Level 4 Documentation; RN Reimbursement

April 1, 2015

Answers from our coding expert on questions regarding Level 4 documentation and RN reimbursement.

LEVEL 4 DOCUMENTATION

Q: I'm a podiatrist and my office manager tells me that some of my Level 4 (99214) notes are not sufficient. Can you tell me if this note supports that level and the procedures documented?

The Note:

CC

1 - The patient is seen in the office with chief complaint of intense pain on top of the nail X 10.

2 - The patient has hyperkeratotic lesion submet 3 R. Patient has HD on 3 R.

3 - The patient is seen in the office with chief complaint of intense pain on hallux B/L.

HPI

1 - The patient described the pain as a throbbing pain especially wearing shoe gear or when attempting activities for the past few weeks, but pain is better when not wearing shoes and off weight bearing.

2 - The patient described the pain as a throbbing pain especially wearing shoe gear or when attempting activities for the past few weeks, but pain is better when not wearing shoes and off weight bearing.

3 - The patient described the pain as a throbbing pain especially wearing shoe gear or when attempting activities for the past few weeks, but pain is better when not wearing any shoes.ROSCardiovascular - Denies any cold feet.

Constitutionally - Denies any fatigue.

Neurologically - Denies any numbness.

PMH

Unremarkable.

Allergic

None.

Physical Exam

Derm - Skin color is Normal bilateral. Skin texture is Normal bilateral. Skin temperature is Normal bilateral. Hair growth is Normal bilateral. Plantar scaling/exfoliation is Present bilateral.

Vascular - Dorsalis pedis pulse, right foot is Normal. Dorsalis pedis pulse, left foot is Normal. Posterior tibial pulse, right foot is Normal. Posterior tibial pulse, left foot is Normal. Digital capillary return is Normal bilateral. Varicosities are Present bilateral. Lymphedema is Present bilateral.

Constitutional - Well developed and well nourished.

Psychological - Alert and oriented X 3 and in no acute distress.

Muscle power - Normal.

1 - Nails appear dystrophic and discolored + subungual debris + tenderness upon ambulation + digital hair + shiny skin. There is inflammation of the skin along the edge of the nail. Nail appearance as a whole is brittle.

2 - HD secondary to hammer toe.

IPK submet secondary.

Atrophy of the plantar fat pad.

Ability to palpate prominent metatarsal heads.

Dorsal contracted toes at the MPJ.

Moderate to severe pain on the plantar aspect of the FF when the patient ambulates.

3 - Stage one ingrown: erythematic, slight edema and pain when pressure applied to the nail fold.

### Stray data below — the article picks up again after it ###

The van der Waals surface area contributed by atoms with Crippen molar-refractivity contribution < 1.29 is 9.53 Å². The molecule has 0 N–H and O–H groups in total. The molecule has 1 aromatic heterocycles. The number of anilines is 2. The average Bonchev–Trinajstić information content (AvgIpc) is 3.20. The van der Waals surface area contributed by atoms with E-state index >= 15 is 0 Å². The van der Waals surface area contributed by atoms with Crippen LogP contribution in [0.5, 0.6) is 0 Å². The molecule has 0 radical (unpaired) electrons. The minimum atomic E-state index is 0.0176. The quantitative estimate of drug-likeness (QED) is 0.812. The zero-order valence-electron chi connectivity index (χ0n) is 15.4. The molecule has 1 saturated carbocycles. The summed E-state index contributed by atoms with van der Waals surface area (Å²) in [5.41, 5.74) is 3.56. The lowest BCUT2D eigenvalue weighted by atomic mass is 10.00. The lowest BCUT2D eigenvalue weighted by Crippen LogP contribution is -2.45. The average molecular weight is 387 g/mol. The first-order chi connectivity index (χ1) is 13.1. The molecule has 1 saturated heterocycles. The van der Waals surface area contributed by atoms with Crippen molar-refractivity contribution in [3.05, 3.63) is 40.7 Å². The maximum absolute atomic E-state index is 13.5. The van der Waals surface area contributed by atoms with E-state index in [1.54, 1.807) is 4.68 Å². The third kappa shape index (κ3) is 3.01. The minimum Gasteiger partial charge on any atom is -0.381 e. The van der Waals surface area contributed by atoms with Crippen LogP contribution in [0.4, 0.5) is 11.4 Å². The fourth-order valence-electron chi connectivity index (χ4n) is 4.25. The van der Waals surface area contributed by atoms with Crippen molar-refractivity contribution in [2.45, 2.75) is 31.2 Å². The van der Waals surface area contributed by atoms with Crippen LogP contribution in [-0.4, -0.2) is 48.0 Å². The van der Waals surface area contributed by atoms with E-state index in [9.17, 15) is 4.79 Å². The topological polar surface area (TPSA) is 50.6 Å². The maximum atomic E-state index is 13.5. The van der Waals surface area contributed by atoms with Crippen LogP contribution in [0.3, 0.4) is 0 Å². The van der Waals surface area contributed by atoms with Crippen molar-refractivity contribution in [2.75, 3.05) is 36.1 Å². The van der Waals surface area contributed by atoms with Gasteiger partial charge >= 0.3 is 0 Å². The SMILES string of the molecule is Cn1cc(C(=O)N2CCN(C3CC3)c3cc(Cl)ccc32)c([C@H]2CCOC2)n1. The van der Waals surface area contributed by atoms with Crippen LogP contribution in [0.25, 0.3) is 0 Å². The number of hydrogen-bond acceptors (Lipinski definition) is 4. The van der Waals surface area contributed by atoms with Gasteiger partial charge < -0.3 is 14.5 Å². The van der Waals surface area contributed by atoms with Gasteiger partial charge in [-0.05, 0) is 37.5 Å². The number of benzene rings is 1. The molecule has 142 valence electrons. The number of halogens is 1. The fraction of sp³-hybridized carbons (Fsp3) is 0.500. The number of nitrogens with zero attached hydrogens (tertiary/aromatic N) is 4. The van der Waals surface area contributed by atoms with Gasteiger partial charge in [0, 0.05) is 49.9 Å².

Assessment

1 - Foot pain (729.5)

Onychomycosis of the toenails (110.1)

2 - Hammer toe (735.4)

Metatarsalgia (726.70)

Callus (700)

3 - Ingrown nail (703.0)

Plan

1 - After verbal consent was obtained from the patient, with the risks, benefits, and alternatives explained, debridement of nail X 10 was done. PTR: 3 MONTHS. Continue current meds.

2 - After verbal consent was obtained from the patient, using ethylchloride the lesion is enucleated with a blade through the stratum corneum on submet.

3 - After verbal consent was obtained from the patient, with the risks, benefits, and alternatives explained, used ethylchloride spray and then did a partial nail avulsion done on B/L hallux. Made sure no residual nail plate remained under the nail fold. Applied SSD cream and Betadine. Bandage to remain intact for 24-48 hours.

A: Your note technically meets the requirements for a 99214 and a nail debridement, either a lesion excision or debridement for the "HD," and either a partial nail avulsion or wedge excision of ingrown nail.

On the latter two, the exact method or language is important to distinguish between service codes. I suggest you use a more formal procedure note in each of these cases.

That said, even though the 99214 is technically supported, there may be some blowback from payers on a note like this, as the "management" portion of each of these problems is a separately billable procedure.

My suspicion is that most payers are not going to want to pay on all four codes.

This is part due to what you did in the CC and HPI portions of the note. In the CC, although you spelled out three problems, you used a kind of "cut and paste" appearing language with the repeated "patient is seen in the office with chief complaint of ..."

Although the subject changes, the visual impact is one of cloning. It is pretty clearly "smart text" or stock phrases lined up on top of one another. The CC should probably read, "Patient is seen in the office with chief complaints of nail pain, hallux pain, and a submet lesion." That is the "concise" statement payers are looking for.